There are a couple of road safety issues to deal with this week.
One is the danger caused by sun glare. It can catch drivers off guard and put them at risk of being temporarily dazzled or blinded by the intensity and brightness of a low sun.
From previous searches of the collision database, the RSA research department found that sun glare could be a factor behind as many as three deaths and approximately five serious injuries each year.
Typically, pedestrians or cyclists are the victims because a driver could not see them.
AT this time of year, the sun sits low in the late morning and early evening.
If you are driving straight into it at these times, you can be completely blinded.
You can get caught out when going around a bend or turning a corner and you are suddenly struck by the intense beam.
The situation can be made worse if your windscreen is greasy or if it has been raining.
Being aware of the danger is a starting point in addressing the problem. The next thing you should do is get a pair of polarised sunglasses.
They will help greatly in reducing the effect of glare.
But you should also clean your windscreen and make sure it's free from dirt both inside and out.
The second road safety problem is the opposite of sun glare.
It is about not enough light from broken headlights.
I was on a drive across the country at night recently and counted that more than seven of the vehicles that passed me in the space of three hours had a broken front headlight.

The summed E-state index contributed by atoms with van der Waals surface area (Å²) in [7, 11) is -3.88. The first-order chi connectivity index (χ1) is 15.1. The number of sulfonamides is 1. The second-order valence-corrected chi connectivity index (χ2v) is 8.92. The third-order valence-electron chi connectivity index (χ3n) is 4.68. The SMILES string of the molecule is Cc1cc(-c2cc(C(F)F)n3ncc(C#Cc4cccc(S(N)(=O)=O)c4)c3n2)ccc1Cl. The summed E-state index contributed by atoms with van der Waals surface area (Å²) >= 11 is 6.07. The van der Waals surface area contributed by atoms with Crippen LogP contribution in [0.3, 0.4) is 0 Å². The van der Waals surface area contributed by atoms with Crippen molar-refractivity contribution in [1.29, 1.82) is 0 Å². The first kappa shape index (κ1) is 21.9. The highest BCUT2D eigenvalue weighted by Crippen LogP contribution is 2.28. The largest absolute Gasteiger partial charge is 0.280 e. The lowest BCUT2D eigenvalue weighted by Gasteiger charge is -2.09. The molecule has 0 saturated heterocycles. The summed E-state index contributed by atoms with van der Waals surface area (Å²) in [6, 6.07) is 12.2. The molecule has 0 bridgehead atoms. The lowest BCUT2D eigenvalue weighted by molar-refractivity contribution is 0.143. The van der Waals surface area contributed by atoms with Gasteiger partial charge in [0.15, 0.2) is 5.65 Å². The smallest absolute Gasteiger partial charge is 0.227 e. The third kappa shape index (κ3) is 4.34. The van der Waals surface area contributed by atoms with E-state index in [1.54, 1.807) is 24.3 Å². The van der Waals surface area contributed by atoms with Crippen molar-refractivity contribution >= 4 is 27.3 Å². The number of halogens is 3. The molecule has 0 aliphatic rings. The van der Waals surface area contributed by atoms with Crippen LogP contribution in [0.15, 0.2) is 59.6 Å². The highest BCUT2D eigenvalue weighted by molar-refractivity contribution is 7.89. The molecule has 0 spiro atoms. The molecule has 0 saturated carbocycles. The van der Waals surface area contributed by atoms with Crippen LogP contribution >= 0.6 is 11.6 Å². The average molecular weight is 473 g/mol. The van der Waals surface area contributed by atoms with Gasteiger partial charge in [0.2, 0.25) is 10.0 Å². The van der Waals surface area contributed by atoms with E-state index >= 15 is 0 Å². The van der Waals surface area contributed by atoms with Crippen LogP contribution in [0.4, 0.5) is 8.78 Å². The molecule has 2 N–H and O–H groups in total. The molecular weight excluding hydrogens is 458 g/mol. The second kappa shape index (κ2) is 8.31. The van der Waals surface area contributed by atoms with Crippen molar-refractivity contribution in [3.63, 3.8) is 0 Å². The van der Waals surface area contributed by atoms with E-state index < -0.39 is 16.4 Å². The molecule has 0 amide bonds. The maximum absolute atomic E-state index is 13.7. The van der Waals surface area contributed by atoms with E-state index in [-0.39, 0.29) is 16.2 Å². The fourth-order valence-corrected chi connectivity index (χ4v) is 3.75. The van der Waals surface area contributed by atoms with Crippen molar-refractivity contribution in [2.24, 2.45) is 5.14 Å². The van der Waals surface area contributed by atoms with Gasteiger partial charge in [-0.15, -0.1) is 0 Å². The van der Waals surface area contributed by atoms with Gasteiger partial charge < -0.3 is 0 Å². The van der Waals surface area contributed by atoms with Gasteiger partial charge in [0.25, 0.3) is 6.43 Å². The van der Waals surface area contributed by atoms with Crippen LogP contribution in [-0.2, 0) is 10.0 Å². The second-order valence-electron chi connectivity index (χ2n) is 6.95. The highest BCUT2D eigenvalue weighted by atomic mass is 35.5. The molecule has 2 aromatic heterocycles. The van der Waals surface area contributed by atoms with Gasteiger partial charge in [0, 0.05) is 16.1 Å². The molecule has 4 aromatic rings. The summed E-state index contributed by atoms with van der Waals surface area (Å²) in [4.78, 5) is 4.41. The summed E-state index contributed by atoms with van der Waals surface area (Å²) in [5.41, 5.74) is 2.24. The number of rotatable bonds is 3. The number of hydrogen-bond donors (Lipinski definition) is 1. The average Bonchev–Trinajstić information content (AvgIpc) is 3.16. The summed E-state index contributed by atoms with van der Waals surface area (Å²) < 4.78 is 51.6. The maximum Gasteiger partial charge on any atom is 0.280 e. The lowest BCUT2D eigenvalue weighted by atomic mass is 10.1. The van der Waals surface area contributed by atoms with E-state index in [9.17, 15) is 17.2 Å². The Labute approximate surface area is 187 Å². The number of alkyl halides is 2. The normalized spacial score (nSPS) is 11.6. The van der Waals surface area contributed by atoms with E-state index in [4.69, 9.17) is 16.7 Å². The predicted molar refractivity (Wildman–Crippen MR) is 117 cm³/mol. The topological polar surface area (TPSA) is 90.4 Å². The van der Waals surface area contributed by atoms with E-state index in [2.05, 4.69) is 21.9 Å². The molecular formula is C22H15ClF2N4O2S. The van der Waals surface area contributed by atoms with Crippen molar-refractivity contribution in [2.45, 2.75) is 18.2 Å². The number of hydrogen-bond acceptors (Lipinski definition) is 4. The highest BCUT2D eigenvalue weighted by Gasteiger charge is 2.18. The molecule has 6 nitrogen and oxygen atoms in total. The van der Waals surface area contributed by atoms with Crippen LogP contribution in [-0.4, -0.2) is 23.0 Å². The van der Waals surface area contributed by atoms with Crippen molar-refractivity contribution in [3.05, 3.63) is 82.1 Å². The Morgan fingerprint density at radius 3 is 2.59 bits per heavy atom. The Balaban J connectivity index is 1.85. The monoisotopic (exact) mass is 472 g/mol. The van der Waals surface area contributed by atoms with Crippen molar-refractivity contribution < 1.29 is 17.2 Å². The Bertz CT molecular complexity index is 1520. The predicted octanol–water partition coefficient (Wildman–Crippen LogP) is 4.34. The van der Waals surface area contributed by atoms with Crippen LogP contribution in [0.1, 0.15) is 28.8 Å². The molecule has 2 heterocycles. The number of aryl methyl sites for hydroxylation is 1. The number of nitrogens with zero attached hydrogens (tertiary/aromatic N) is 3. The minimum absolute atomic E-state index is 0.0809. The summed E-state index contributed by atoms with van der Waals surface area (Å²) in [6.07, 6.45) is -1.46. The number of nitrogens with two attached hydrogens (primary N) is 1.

Our own observational studies suggest that 7pc, or one in every 14 on the road, has a broken light. And they are deadly.
If you are driving with one it could be mistaken for a motorcycle, never mind the fact that your ability to see the road and any hazards will be greatly reduced.
Before you set off on your next journey take a couple of minutes to turn on your lights and check them.
Get someone to help you check that the back brake lights are working.
Make sure they are clean too. They won't be as bright as they should be if covered in a film of grime. If you do find a broken light get it fixed straight away.
Meanwhile, now Brexit is a reality people are asking if it means those who live in Ireland and hold a UK licence no longer need to worry about exchanging it for an Irish one?
I'm afraid not. The reason the RSA was urging people to do this last year and up to the January 31 deadline was because of the danger of the UK crashing out of the EU without an agreement.
The agreement provides for a transitional period in which people living here can continue to exchange their UK driving licence for an Irish one. In effect the agreement just pushes out the deadline to December 31 next.
After that, if there is no agreement on licence exchange, a UK or Northern Ireland licence will be invalid if you live here. So if you live in Ireland and hold a UK or Northern Ireland licence you still need to exchange it for an Irish one. The means of doing so will only be in place until the December 31. Visit ndls.ie if you need to exchange.
Holders of an Irish licence can continue to drive in the UK after Brexit and drivers living in the North holding a UK/NI licence can continue to drive down here on their UK/NI licence.